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Wills FAQ’s

More About a Valid Will
Will Glossary
Estates FAQ

More about a valid will

  • A Will is the only way a person can ensure that his/her estate will be divided according to their wishes after death.
  • If there is not a valid Will at the time of death, the estate will be inherited according to intestate rules. These rules can be both impractical and inflexible.
  • Will at the time of death, the estate will be inherited according to intestate rules. These rules can be both impractical and inflexible.
  • With intestate succession, the incorrect people may inherit.
  • If there is no Will and the value of the estate is more than R 200 000, the Master of the High Court will convene a meeting of family members in order to appoint an executor. This causes a delay and is a costly and time-consuming process. The estate will be frozen whilst it is being wound up.
  • The Master may also require the executor to provide security. This will usually take the form of a security bond from a short-term insurance company for the value of the assets reflected in the preliminary inventory.
  • A person still in distress over the death of a loved one is faced with many requirements from the Master and often has no idea where to start. If there is a Will, the instructions of the testator will be followed, and the appointed executor will assist the family.
  • Unpleasant situations of heirs squabbling over assets could easily arise if there is no Will.
  • Where a person leaves no Will and has minor children, their inheritance must be paid to the Guardian’s Fund until the child reaches majority. Not only may the rate of return on the assets be low, but other administrative and practical difficulties may arise.
  • The Will can be used as a tax-planning tool.
  • For example, the deceased’s estate duty position can be reduced by means of bequests in the Will to a surviving spouse or charity, as well as the optimum use of the R 3 500 000 estate duty abatement.
  • Should one wish to become an organ donor: The Organ Donor Foundation website provides information about becoming an organ donor.

The person who draws up a will is called the testator/testatrix. All persons 16 years and older are competent to make a will in order to determine how their estate should devolve upon their death, unless they were mentally incapable of appreciating the consequence of their actions at the time of making the will.

All persons of 14 years and over are competent to act as a witness to a will, provided that at the time they witnessed the will they were not incompetent to give evidence in a court of law.

Since 1 January 1954 all wills must be in writing. They can be written by hand, typed or printed. The signature of the testator/testatrix must appear at the end of the will. This signature must be made in the presence of two or more competent witnesses. The witnesses must attest and sign the will in the presence of the testator/testatrix and of each other. If the will consists of more than one page, each page other than the page on which it ends must be signed anywhere on the page by the testator/ testatrix. Although the testator/testatrix must sign all the pages of the will, only the last page of the will needs to be signed by the witnesses.

If the testator/testatrix cannot sign his/her name, he/she may ask someone to sign the will on his/her behalf or he/she can sign the will by making a mark (a thumbprint or a cross). When the will is signed by someone on behalf of the testator/testatrix or by making a mark, a Commissioner of Oaths must certify that he/she has satisfied him/herself as to the identity of the testator/testatrix and that the will so signed is the will of the testator/testatrix. The Commissioner of Oaths must sign his/her certificate and he/she must also sign every other page of the will, anywhere on the page. The Commissioner of Oaths must also be present when the will is signed and must append his/her certificate as soon as possible after the will is signed even if the testator/testatrix dies soon after signing the will.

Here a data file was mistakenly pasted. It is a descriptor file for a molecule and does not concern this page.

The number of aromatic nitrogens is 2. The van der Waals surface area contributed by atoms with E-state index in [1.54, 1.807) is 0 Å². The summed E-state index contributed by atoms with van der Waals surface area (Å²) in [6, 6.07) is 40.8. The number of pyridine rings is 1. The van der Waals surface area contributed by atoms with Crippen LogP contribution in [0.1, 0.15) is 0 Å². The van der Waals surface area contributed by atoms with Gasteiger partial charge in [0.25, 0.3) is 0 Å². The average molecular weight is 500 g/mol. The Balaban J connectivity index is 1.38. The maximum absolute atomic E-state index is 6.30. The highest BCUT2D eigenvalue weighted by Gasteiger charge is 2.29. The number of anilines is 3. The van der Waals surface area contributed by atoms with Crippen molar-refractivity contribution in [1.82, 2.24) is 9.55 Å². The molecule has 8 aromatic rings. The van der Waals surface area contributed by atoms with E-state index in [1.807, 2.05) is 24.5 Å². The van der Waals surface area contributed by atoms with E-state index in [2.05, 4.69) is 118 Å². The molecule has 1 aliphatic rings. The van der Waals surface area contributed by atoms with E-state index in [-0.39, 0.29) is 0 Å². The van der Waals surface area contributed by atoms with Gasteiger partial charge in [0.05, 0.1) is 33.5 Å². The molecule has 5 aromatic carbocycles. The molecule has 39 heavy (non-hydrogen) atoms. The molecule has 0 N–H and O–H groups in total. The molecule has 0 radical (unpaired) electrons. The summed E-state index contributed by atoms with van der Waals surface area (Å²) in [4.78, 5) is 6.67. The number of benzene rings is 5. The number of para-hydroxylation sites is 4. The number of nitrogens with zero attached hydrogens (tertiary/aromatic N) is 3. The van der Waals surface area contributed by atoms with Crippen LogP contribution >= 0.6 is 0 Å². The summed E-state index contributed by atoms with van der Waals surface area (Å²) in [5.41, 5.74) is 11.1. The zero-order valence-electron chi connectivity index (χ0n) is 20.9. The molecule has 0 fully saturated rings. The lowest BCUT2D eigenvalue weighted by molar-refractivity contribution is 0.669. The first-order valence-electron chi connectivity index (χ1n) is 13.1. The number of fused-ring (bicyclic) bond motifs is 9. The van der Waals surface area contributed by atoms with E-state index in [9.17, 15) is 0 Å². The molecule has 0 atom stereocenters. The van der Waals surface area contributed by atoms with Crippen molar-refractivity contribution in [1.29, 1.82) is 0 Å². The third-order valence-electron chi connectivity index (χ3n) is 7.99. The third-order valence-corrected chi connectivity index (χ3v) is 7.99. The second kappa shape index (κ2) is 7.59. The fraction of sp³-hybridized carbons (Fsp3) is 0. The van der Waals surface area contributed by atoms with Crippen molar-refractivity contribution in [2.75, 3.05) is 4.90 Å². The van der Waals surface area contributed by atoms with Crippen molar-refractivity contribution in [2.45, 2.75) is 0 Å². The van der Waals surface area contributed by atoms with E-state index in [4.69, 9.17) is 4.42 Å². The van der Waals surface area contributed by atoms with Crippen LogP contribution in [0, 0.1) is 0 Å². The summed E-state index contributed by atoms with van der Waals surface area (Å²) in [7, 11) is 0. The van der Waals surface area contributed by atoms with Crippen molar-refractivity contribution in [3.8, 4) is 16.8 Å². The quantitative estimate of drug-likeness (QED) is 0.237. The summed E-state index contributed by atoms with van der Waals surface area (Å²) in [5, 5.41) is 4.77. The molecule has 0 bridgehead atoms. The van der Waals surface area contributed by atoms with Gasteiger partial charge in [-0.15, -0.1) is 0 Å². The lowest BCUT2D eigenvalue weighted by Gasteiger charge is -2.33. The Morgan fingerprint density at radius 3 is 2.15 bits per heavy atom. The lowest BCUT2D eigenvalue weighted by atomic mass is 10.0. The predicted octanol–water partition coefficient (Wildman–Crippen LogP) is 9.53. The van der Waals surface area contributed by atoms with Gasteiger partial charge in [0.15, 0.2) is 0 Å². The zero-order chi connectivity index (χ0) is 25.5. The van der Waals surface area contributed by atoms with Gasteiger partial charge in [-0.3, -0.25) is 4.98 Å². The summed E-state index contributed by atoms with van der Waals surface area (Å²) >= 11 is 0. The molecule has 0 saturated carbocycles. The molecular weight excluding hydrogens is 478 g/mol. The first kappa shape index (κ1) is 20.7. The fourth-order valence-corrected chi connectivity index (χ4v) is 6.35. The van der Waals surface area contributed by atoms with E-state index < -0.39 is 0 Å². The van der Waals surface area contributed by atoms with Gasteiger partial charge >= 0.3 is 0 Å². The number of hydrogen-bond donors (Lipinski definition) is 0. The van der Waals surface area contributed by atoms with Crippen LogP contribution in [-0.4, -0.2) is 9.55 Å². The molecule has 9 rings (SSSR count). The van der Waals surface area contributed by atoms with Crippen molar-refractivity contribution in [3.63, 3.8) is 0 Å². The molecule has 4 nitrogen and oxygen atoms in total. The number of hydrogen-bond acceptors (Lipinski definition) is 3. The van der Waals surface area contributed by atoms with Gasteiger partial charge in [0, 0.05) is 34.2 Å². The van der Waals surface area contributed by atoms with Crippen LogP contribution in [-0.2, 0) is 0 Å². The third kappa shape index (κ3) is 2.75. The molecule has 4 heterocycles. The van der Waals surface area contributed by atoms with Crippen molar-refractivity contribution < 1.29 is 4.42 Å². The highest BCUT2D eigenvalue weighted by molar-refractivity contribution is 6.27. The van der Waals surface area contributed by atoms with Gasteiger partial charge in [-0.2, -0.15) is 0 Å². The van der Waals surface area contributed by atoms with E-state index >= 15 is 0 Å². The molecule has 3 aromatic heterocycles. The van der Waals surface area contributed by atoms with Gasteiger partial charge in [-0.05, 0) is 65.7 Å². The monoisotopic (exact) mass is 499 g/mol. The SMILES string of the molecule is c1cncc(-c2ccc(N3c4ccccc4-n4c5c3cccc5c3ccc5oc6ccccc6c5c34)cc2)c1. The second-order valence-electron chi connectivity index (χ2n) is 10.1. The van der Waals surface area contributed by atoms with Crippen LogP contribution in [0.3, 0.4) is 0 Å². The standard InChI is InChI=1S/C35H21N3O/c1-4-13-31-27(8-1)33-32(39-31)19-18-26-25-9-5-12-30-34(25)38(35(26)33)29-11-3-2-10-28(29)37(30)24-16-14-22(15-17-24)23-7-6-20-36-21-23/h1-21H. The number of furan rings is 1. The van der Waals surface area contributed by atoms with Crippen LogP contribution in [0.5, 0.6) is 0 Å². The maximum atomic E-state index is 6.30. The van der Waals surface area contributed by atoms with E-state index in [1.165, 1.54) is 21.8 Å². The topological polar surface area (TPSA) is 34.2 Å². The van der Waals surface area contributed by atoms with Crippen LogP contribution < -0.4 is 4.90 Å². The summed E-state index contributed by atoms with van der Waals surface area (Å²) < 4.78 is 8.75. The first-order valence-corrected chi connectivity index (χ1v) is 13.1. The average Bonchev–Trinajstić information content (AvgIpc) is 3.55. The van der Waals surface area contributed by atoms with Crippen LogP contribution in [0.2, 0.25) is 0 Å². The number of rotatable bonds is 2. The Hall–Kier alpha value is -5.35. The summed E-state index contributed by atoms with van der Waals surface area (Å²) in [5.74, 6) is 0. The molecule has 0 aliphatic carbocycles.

A codicil is a schedule or annexure to an existing will, which is made to supplement or amend an existing will. A codicil must comply with the same requirements for a valid will. A codicil need not be signed by the same witnesses who signed the original will.

Amendments to a will can only be made while executing a will or after the date of execution of the will. Amendments to a will must comply with the same requirements for a valid will and, if a testator/testatrix cannot sign it, with the same requirements that apply for persons who cannot sign a will. When amending a will, the same witnesses who signed the original will need not sign it again.

A bequest to your divorced spouse in your will, which was made prior to your divorce, will not necessary fall away after divorce. The Wills Act stipulates that, except where you expressly provide otherwise, a bequest to your divorced spouse will be deemed revoked if you die within three months of the divorce. This provision is to allow a divorced person a period of three months to amend his/her will, after the trauma of a divorce. Should you, however, fail to amend your will within three months after your divorce, the deemed revocation rule will fall away, and your divorced spouse will benefit as indicated in the will.

The following people are disqualified from inheriting under a will: a person or his/her spouse who writes a will or any part thereof on behalf of the testator; and a person or his/her spouse who signs the will on instruction of the testator or as a witness. Consult Jan L Jordaan Inc for more information in this regard.
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